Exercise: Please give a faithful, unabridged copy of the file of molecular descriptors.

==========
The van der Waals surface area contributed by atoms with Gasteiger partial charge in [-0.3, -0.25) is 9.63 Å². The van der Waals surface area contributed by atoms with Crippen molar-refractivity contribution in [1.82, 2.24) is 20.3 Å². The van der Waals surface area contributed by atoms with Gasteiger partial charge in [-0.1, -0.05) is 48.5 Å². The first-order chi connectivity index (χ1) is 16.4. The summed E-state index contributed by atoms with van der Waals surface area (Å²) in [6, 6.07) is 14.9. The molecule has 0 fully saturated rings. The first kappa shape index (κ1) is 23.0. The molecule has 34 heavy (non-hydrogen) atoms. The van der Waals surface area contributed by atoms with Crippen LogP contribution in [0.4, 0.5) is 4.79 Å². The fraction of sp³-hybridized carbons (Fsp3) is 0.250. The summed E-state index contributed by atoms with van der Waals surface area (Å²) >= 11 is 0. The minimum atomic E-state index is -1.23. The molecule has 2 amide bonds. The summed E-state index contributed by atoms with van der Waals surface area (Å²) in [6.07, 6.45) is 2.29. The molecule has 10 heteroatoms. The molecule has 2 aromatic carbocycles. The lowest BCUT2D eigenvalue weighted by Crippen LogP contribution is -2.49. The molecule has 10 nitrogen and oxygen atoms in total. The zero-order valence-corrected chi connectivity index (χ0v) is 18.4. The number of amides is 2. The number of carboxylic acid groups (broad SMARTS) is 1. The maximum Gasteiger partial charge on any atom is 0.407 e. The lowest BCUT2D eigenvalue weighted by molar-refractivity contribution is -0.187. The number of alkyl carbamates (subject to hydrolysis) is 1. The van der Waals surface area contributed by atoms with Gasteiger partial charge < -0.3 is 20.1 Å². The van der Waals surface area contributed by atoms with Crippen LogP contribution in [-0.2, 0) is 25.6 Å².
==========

The van der Waals surface area contributed by atoms with Gasteiger partial charge in [-0.3, -0.25) is 9.63 Å². The van der Waals surface area contributed by atoms with Crippen molar-refractivity contribution in [1.82, 2.24) is 20.3 Å². The van der Waals surface area contributed by atoms with Gasteiger partial charge in [-0.1, -0.05) is 48.5 Å². The first-order chi connectivity index (χ1) is 16.4. The summed E-state index contributed by atoms with van der Waals surface area (Å²) in [6, 6.07) is 14.9. The molecule has 0 fully saturated rings. The first kappa shape index (κ1) is 23.0. The molecule has 34 heavy (non-hydrogen) atoms. The van der Waals surface area contributed by atoms with Crippen LogP contribution in [0.4, 0.5) is 4.79 Å². The fraction of sp³-hybridized carbons (Fsp3) is 0.250. The summed E-state index contributed by atoms with van der Waals surface area (Å²) >= 11 is 0. The minimum atomic E-state index is -1.23. The molecule has 2 amide bonds. The summed E-state index contributed by atoms with van der Waals surface area (Å²) in [6.07, 6.45) is 2.29. The molecule has 10 heteroatoms. The molecule has 2 aromatic carbocycles. The lowest BCUT2D eigenvalue weighted by Crippen LogP contribution is -2.49. The molecule has 10 nitrogen and oxygen atoms in total. The zero-order valence-corrected chi connectivity index (χ0v) is 18.4. The number of amides is 2. The number of carboxylic acid groups (broad SMARTS) is 1. The maximum Gasteiger partial charge on any atom is 0.407 e. The lowest BCUT2D eigenvalue weighted by molar-refractivity contribution is -0.187. The number of alkyl carbamates (subject to hydrolysis) is 1. The van der Waals surface area contributed by atoms with Gasteiger partial charge < -0.3 is 20.1 Å². The van der Waals surface area contributed by atoms with Crippen LogP contribution in [-0.2, 0) is 25.6 Å².